On The Course
I’ve used this bag for dozens of rounds at home in the desert heat of Utah. I’ve also logged rounds in French Lick, Indiana, Philadelphia, and over a dozen rounds in Scotland. The performance and ease of use has been great. The variance in conditions has been large and the bag has performed brilliantly in all of them.
At Panmure Golf Club near Carnoustie, Scotland
My favorite highlights about the bag is the large pockets, for such a small footprint of a bag. The bag’s design makes great use of space. Getting the clubs in and out is super easy.
With it’s brilliant design and engineering the Puma Superlite Golf Stand Bag seems to defy the laws of physics. It has the space of a larger carry bag or cart bag, but is light and easy to carry. Golfers looking for a solid carry bag, or any bag to just lighten the load for travel or other reasons, should check out the Puma Superlite.
You thought I was kidding when I mentioned the possibility of using three shot trackers at the same time during my golf this weekend. Well here’s the first look at the Arccos system.
Arccos is a real-time golf performance tracking system. It delivers advanced GPS distances, automatic shot tracking and a shot analysis platform to measure and evaluate each shot. Knowing one’s strengths and weaknesses though a device like this can really help from a game management standpoint, as well as giving the player information on what needs to be worked on.
I’m looking forward to testing out this unit. I’ve heard a lot about it. I’m sure this unit will provide me a lot of information regarding what I can work on, since well, the granny over the top dual chicken wing swing has some weaknesses.
Stay tuned for my review soon.
I’m going to be doing a lot of testing of golf apps and shot tracking systems this month. One of the new ones I’m going to test out is mobitee with PIQ.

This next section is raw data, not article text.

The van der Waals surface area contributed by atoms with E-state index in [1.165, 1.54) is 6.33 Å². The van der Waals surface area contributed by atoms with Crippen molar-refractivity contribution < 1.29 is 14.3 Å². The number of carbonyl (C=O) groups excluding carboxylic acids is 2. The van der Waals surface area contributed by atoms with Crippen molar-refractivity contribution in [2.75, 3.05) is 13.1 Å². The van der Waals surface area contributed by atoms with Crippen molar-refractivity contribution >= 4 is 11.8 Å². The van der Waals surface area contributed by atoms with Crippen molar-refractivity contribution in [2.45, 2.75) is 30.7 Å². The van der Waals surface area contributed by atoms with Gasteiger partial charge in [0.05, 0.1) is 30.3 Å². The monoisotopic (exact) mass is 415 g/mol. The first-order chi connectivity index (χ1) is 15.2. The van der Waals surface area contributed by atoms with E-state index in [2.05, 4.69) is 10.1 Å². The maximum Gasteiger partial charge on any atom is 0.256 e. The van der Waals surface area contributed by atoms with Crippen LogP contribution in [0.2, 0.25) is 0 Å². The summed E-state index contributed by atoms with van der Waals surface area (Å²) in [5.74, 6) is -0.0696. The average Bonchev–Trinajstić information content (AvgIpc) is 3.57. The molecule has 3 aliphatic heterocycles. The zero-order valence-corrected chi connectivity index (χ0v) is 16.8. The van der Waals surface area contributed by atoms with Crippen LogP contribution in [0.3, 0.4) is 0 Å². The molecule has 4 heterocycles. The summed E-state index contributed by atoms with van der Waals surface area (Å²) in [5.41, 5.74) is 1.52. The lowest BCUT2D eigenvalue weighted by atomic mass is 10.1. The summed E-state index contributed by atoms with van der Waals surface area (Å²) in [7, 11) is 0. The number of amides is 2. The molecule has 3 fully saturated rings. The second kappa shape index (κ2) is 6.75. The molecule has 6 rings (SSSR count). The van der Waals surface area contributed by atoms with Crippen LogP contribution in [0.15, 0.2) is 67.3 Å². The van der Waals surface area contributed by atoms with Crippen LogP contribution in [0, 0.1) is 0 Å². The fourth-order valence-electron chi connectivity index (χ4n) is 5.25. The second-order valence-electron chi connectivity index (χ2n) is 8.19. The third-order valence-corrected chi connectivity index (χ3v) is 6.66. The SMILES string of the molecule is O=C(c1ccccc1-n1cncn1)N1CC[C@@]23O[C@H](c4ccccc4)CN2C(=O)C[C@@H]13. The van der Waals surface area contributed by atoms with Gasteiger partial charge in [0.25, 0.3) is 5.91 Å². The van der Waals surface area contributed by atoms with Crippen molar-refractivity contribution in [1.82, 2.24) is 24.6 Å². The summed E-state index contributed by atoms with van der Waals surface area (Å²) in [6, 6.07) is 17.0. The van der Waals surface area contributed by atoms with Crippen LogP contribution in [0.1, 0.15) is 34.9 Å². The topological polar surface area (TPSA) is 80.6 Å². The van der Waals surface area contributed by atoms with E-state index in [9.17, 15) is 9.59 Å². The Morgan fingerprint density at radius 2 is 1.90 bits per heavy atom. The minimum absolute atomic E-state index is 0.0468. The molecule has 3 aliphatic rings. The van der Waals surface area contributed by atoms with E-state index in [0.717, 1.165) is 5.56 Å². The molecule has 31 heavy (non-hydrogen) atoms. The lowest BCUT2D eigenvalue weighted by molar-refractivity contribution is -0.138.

mobitee is an on-glove device which gives distance to the green, plus it gives the golfer real time swing analysis. I’ll be doing my first round of testing with mobitee this weekend and posting my full review when I have enough rounds logged to formulate some solid takes.
If the unit is as cool as their packaging it will be awesome. Seriously. What a cool design.
This is interesting. There are many GPS units on the market. I’ve reviewed a ton of them. Some are stand alone and some are watches. Most are bulky and expensive. The TLink (pictured below) is neither bulky or expensive.
The TLink unit saves space by utilizing the GPS in one’s smartphone. The unit can be worn as a watch with the included band, or clamped onto a belt or pocket via the included clip. TLink connects via bluetooth to an Android phone or iPhone and uses the phone’s GPS location for yardages, front, back and middle. TLink comes with 30,000 courses built in. You can see if your course of choice is on the list here.
The unit also is a pedometer, like a FitBit. It will track your steps (hopefully walking the golf course), distance walked, and calories burned. It will even keep the records for later comparison. So you can see how you did on your home course versus last week’s round. I wish I would have had this when I was in Scotland a couple of weeks ago.